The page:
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    It’s important to be aware of all the 2021 tax dates and deadlines, especially those that will affect your small business. Some of the tax deadlines such as the self-assessment and VAT tax return take a considerable amount of preparation and time beforehand. So make sure you take note of all the dates that are relevant to you and your small business in order to get prepared.
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    If you decide to become self-employed, either on your own (as a sole trader), or with other people (as a partnership), you will be responsible for working out and paying your tax liabilities to HMRC.

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    Throughout lockdown, the Government has made significant financial contributions to UK businesses to help mitigate the economic impact of the pandemic by way of a £330bn war chest. Now that Britain is re-opening and adjusting to a new normal, HMRC will want to recoup as much of that initial outlay as possible through taxation.

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    In this article, we look at the services most accountancy firms can offer to small businesses – with particular reference to limited companies.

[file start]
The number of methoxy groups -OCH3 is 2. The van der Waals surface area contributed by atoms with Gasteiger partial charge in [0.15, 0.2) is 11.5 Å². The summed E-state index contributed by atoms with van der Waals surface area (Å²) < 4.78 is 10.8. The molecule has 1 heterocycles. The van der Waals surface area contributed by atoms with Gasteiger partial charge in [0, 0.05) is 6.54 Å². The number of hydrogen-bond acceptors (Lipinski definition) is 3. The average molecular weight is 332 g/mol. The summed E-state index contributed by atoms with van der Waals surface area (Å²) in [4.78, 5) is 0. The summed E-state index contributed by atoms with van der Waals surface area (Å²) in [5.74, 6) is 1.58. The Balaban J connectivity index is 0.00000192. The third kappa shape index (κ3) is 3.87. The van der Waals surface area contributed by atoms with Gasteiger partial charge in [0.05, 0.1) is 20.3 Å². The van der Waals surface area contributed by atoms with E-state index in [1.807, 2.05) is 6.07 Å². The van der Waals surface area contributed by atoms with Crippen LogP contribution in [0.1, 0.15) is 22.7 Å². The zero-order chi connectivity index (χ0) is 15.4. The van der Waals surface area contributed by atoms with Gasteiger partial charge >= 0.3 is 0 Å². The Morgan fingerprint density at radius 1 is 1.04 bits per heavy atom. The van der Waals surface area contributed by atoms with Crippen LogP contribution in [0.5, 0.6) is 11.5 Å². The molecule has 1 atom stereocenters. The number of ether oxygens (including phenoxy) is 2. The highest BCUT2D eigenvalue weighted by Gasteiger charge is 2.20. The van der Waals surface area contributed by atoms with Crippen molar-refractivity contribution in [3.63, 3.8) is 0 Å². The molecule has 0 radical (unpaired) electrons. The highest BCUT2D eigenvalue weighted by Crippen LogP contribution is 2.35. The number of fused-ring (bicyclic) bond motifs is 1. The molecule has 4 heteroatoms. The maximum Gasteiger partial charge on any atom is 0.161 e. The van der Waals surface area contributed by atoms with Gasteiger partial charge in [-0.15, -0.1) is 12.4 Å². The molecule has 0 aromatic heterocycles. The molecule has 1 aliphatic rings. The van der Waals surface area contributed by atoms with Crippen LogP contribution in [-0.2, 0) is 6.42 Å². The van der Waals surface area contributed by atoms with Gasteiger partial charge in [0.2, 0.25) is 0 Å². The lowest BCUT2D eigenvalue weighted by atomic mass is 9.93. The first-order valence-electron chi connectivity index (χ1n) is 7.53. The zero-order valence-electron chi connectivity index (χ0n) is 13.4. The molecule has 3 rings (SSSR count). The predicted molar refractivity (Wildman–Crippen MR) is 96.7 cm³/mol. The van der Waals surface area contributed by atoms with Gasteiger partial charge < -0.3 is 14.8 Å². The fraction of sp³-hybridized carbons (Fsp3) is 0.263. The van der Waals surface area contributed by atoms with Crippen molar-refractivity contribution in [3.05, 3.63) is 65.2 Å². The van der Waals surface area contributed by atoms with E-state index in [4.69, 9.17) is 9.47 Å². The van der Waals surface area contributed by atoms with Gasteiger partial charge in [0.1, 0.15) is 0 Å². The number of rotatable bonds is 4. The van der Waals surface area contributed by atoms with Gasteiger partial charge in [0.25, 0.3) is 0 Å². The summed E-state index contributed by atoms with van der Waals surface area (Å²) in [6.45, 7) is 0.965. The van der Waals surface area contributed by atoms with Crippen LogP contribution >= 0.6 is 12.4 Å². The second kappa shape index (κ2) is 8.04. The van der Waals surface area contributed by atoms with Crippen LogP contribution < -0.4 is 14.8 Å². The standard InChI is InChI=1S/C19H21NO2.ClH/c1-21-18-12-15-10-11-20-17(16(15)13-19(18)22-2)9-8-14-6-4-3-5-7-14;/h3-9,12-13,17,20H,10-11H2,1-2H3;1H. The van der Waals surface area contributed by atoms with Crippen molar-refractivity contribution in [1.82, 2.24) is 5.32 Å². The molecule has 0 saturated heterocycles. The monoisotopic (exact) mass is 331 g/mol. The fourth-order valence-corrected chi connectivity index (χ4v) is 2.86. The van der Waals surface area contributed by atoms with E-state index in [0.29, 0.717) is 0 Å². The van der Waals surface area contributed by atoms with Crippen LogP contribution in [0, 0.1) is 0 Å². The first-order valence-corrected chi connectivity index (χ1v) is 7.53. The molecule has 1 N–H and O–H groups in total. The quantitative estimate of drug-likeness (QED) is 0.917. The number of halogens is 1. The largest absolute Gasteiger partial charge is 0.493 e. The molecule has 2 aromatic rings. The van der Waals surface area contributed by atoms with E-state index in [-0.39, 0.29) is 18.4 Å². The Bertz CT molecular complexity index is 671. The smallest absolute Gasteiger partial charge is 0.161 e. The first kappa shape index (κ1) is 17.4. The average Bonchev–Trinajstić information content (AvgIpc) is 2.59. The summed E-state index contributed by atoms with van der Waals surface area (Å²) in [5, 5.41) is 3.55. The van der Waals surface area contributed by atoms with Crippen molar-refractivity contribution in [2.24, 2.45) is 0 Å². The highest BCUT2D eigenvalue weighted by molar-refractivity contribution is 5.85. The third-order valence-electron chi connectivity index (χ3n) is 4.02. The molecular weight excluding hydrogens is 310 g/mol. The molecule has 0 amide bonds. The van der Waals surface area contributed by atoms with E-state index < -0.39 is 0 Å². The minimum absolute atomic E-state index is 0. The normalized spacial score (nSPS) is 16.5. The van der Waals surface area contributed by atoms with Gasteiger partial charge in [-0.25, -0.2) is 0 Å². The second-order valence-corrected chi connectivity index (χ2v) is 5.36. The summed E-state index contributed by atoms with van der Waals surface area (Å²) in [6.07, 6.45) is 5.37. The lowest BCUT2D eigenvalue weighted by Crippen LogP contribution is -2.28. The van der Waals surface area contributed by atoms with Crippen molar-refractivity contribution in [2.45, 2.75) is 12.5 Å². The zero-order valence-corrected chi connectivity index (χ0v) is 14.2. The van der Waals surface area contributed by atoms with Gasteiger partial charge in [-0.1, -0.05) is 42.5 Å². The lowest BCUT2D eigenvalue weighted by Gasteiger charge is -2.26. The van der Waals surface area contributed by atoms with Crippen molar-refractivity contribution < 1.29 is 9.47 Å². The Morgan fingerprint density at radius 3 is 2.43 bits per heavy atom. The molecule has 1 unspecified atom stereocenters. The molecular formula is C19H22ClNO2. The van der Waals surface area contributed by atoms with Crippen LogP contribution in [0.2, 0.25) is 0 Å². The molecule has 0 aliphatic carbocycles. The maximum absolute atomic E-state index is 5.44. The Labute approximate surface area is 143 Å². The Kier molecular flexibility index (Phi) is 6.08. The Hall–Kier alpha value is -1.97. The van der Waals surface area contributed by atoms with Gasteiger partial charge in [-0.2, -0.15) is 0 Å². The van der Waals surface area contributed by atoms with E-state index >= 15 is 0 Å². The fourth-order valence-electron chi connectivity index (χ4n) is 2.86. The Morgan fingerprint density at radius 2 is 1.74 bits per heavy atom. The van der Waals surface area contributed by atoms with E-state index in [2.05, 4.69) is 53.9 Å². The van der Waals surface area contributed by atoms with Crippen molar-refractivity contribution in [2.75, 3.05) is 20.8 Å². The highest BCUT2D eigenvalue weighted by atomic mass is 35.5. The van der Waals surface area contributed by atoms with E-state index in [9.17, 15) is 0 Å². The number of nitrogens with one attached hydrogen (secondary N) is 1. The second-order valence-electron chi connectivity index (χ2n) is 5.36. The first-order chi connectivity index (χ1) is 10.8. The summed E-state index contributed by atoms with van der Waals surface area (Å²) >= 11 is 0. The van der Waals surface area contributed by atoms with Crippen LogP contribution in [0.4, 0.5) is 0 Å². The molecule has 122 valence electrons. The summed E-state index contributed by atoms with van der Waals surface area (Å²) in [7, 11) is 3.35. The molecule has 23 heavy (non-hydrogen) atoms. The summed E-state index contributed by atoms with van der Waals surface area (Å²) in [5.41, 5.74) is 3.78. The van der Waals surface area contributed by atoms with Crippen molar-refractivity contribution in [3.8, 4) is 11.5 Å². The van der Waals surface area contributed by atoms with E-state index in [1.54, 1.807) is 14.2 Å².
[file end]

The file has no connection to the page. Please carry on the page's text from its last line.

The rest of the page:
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    As a limited company owner, your company is liable to pay Corporation Tax on its profits. All UK companies are liable to pay tax on their profits, regardless of where in the world these profits were accumulated. We have put together this guide for your to understand what corporation tax is, how to account for it, be able to calculate it and the corporation tax rates and allowances.
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    There are a number of ways in which you can set up and run your business in the UK. In this guide created by OrangeGenie, we look at the differences between sole trader, partnership, Ltd and PLC. We will focus on explaining what the type of company is, the tax implications, and the advantages and disadvantages of each.
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    If you are a limited company director, you are liable to pay both employers’ and employees’ National Insurance Contributions on any salaries you pay above the current threshold.
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    Readers question: How do I pay myself as an employee of my limited company?